Aileron-only turns, using full lateral stick, resulted in an immediate, opposite heading change of about 5° due to adverse yaw, but was neutralised by the aircraft's directional stability after 2-3s. In rudder-only turns using full pedal deflection, the aircraft yawed in the direction of the applied rudder and 3-4s later rolled positively in the same direction at about 10-15°/s.

Throughout the flight I found the DA42 to be "lively" directionally and did my best to use the rudder to counteract the slip. But the only slip indicator is a 1 x 5mm grey bar that sits horizontally under the small grey bank-angle indicator, on a blue background, at the top of the horizon display on the G1000 screen. Given the slip indicator's importance, it did not exactly stand out. I hope Diamond will consider fitting a chunky, old-fashioned "spirit level" type slip ball in the production aircraft.

Unaccelerated stalls were evaluated with zero, take-off and landing flap deflection, all at idle power, and were probably the most docile of any aircraft I can remember. Controls in all axes were effective approaching and in the stall. The warning horn sounded 5-7kt above stall, which was indicated by increasing airframe buffet, distinct nose drop of 5-10° and vertical descent of about 2-300ft/min. There was no wing drop. Stall flaps "up" was around 65kt, flaps "take-off" 55kt and flaps "landing" 45kt. I tried a stall in approach configuration, with take-off flaps and 30% engine load, but with the nose about 20° above the horizon and distinct airframe buffet, horn sounding and virtually no sink rate, I gave up. I believe any pilot or student would have to more than grossly mishandle the aircraft on approach to get it to stall.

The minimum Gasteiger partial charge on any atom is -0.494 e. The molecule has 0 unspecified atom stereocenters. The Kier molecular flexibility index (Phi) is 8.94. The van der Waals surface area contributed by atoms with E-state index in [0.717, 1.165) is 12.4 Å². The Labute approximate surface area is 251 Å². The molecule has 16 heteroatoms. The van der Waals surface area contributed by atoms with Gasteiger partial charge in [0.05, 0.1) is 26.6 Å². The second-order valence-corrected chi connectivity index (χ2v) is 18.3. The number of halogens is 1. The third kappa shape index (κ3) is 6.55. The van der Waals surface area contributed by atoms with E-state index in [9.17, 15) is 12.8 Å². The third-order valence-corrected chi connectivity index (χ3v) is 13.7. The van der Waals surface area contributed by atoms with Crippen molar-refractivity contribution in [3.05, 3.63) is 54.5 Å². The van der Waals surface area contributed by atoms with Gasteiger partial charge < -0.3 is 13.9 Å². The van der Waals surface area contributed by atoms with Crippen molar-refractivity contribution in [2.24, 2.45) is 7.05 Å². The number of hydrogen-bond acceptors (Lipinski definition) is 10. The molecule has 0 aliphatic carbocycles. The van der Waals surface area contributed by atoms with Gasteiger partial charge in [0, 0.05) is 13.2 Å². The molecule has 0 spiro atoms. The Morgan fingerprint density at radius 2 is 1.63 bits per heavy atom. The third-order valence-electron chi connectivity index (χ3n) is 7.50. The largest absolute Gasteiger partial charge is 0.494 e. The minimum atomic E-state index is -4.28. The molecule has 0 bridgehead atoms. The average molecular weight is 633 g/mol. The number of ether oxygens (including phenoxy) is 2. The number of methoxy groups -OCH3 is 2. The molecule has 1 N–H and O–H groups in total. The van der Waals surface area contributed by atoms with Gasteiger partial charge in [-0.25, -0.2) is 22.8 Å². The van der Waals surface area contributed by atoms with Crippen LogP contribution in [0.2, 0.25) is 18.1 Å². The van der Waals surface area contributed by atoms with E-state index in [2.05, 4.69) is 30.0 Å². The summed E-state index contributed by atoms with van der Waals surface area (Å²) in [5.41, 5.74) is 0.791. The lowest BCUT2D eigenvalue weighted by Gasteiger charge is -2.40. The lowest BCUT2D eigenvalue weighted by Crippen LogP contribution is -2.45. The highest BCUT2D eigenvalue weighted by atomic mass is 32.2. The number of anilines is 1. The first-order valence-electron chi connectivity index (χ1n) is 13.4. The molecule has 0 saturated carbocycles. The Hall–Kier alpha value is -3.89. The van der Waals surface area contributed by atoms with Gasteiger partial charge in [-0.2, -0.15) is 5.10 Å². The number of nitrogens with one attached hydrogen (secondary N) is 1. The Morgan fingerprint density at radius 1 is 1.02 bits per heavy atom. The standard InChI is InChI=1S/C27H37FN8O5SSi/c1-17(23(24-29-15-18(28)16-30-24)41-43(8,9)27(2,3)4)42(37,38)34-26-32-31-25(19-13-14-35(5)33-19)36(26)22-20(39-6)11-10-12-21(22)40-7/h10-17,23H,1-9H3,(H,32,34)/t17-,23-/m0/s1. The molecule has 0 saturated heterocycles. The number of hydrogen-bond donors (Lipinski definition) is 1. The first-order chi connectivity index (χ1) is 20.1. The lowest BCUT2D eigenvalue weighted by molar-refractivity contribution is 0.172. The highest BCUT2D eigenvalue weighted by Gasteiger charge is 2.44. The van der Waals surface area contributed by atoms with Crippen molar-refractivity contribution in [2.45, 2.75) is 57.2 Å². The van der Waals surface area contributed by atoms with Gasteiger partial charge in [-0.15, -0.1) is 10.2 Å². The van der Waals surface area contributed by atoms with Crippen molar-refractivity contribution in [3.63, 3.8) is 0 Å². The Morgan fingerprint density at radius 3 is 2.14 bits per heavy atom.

My final check was to assess the DA42's behaviour after a simulated engine failure at V2. I stabilised at 80kt, full power, nose about 10° above the horizon and rapidly brought the left-hand power lever back to idle (the propeller was not autofeathered). Swing towards the dead engine was instantaneous, but could be held with rudder, although the forces were high at 80kg. Once gear was retracted, these reduced to about 50kg, with the nose gear doors no longer acting as a forward fin. With autofeather, these forces would reduce even further, as they would with rudder trim if it was not so difficult to grip.

Final check

On the return leg, at 75% engine load, in level flight at 165kt and 5,000ft, fuel consumption was 21 litres/h (5.5 US gal/h) per engine, with the computer showing a 1,110km (600nm) range and 4h endurance. In a long-range cruise at 50% engine load and 140kt, fuel flow was 14 litres/h, and calculated range 1,480km and endurance 6h.